Noah’s Ark Discovered on Mount Ararat in Turkey?

A Chinese-Turkish group of explorers have announced their discovery of Noah’s Ark, 4,000 metres up a mountain in eastern Turkey. The team, named Noah’s Ark Ministries International (NAMI), claim to have taken photographic and physical evidence of the remains on Mount Ararat, near the Turkish-Armenian border.

The ‘evangelical explorers’ even say they have carbon-dated the ‘ark’ to around 4,800 years, bringing it in line with most historians’ views on the Biblical flood story. The group, comprising 15 adventurers from Hong Kong and Turkey, have also shown reporters wooden fragments, rope and nails they claim to have brought from the wreckage.

Local officials will ask the Turkish government in Ankara to apply for UNESCO World Heritage status for the site, so it can be excavated further. NAMI member Yeung Wing-Cheung is confident his team have finally cracked one of the Bible’s biggest mysteries. “It’s not 100 percent that it is Noah’s Ark, but we think it is 99.9 percent that this is it,” he says.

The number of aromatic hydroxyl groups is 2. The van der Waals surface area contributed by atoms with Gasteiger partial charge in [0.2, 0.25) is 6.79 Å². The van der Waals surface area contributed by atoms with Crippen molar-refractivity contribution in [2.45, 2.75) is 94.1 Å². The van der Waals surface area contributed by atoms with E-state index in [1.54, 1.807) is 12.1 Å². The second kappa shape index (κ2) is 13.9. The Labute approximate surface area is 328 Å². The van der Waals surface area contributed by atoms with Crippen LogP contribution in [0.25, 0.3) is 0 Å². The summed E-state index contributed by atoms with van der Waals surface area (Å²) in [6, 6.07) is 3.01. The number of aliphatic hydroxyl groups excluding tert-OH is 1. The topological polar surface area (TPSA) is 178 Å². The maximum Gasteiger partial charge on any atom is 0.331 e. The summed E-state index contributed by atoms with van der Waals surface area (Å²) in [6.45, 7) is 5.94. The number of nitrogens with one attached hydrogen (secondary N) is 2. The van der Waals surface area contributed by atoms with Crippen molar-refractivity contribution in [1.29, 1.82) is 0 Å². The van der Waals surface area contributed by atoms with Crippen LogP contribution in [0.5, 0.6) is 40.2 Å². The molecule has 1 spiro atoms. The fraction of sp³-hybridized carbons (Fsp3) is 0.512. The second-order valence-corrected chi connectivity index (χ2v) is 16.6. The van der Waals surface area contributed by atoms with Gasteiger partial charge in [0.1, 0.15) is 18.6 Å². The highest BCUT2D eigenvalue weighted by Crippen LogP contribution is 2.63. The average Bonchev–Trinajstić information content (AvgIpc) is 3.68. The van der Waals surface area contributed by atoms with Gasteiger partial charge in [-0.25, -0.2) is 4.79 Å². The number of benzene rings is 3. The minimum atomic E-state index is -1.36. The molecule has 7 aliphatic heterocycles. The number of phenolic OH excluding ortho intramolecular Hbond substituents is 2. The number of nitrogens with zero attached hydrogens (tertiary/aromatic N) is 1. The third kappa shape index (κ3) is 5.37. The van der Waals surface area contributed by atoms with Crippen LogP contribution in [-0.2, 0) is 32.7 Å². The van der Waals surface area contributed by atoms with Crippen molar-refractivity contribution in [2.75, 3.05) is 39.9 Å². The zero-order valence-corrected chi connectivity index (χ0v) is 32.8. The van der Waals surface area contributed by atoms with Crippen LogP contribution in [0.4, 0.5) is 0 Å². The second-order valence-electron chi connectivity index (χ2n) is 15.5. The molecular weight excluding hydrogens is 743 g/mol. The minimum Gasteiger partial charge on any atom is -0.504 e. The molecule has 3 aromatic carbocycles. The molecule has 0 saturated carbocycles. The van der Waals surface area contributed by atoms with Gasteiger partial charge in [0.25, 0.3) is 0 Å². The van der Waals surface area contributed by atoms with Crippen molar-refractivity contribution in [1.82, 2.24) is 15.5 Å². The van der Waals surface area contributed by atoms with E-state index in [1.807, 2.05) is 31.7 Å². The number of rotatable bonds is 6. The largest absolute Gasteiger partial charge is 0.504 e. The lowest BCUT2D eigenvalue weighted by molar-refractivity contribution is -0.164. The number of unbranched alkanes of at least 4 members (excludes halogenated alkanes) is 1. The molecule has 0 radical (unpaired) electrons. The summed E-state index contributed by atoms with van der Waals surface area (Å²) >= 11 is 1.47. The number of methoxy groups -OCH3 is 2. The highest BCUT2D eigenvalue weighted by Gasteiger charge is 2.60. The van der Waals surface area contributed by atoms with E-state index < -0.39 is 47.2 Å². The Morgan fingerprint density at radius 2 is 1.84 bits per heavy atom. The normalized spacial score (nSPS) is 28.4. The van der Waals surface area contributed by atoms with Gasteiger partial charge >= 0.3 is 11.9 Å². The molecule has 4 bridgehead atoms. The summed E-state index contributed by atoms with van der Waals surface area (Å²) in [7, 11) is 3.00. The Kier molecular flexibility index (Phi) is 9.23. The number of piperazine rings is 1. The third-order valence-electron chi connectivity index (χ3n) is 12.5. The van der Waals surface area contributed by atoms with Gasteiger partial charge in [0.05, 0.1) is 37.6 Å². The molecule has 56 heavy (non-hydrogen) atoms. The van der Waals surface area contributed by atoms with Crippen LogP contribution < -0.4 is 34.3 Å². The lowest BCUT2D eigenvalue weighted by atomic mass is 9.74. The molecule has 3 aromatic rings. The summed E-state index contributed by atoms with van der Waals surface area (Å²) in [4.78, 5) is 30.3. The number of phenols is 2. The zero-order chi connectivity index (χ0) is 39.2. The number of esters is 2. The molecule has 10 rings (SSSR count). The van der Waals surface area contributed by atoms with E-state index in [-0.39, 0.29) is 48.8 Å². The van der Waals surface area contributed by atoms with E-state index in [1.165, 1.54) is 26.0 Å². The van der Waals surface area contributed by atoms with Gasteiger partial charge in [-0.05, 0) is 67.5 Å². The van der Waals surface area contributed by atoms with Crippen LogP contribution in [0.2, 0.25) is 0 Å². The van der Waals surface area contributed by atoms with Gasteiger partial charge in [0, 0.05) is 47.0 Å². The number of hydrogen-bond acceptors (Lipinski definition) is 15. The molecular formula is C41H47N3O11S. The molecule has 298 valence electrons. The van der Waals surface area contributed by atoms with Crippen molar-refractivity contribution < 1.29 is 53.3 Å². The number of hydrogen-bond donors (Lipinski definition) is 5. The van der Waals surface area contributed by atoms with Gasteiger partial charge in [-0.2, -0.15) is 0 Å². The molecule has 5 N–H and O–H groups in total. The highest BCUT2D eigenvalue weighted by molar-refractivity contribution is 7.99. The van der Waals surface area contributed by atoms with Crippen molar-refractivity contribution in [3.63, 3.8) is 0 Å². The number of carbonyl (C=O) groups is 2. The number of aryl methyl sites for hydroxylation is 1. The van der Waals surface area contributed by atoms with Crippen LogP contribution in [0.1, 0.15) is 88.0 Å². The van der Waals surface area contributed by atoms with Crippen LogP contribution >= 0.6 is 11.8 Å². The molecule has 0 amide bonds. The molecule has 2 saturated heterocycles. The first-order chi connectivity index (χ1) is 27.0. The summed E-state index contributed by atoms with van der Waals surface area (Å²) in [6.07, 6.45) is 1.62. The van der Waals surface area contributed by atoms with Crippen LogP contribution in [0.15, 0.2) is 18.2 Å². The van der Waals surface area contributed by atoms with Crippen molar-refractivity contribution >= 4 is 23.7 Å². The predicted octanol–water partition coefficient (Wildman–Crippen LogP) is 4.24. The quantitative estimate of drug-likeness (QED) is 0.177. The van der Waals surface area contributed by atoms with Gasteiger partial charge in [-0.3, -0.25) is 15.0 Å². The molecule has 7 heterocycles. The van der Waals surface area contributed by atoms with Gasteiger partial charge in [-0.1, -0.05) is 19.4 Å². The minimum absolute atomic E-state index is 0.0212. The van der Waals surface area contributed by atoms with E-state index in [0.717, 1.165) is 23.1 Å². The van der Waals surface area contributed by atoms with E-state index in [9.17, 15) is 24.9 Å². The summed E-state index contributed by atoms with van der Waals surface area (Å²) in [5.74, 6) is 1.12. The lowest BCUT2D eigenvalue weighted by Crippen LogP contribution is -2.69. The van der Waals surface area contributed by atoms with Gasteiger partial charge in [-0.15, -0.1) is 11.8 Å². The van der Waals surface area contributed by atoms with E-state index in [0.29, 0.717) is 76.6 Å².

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Dutch expert Gerrit Aalten is also upbeat about the discovery. “The significance of this find is that for the first time inhistory the discovery of Noahs Ark is well documented and revealed to the worldwide community,” he says. “Theres a tremendous amount of solid evidence that the structure found on Mount Ararat in Eastern Turkey is the legendary Ark of Noah.”

The whereabouts of Noah’s Ark is one of Biblical archaeology’s greatest conundrums. Noah famously built his ark to accommodate two of every animal, to escape a worldwide flood caused by God after having seen how corrupt humans had become. The Bible then says the ark came to rest on a mountain, of which Ararat is the region’s largest.

This isn’t the first time someone has claimed the discovery of the ark on Mount Ararat. American archaeologist Ron Wyatt found a boat-shaped object stretching across the region in 1987, that was promptly labelled a national park by Ankara. Check out this video of the discovery: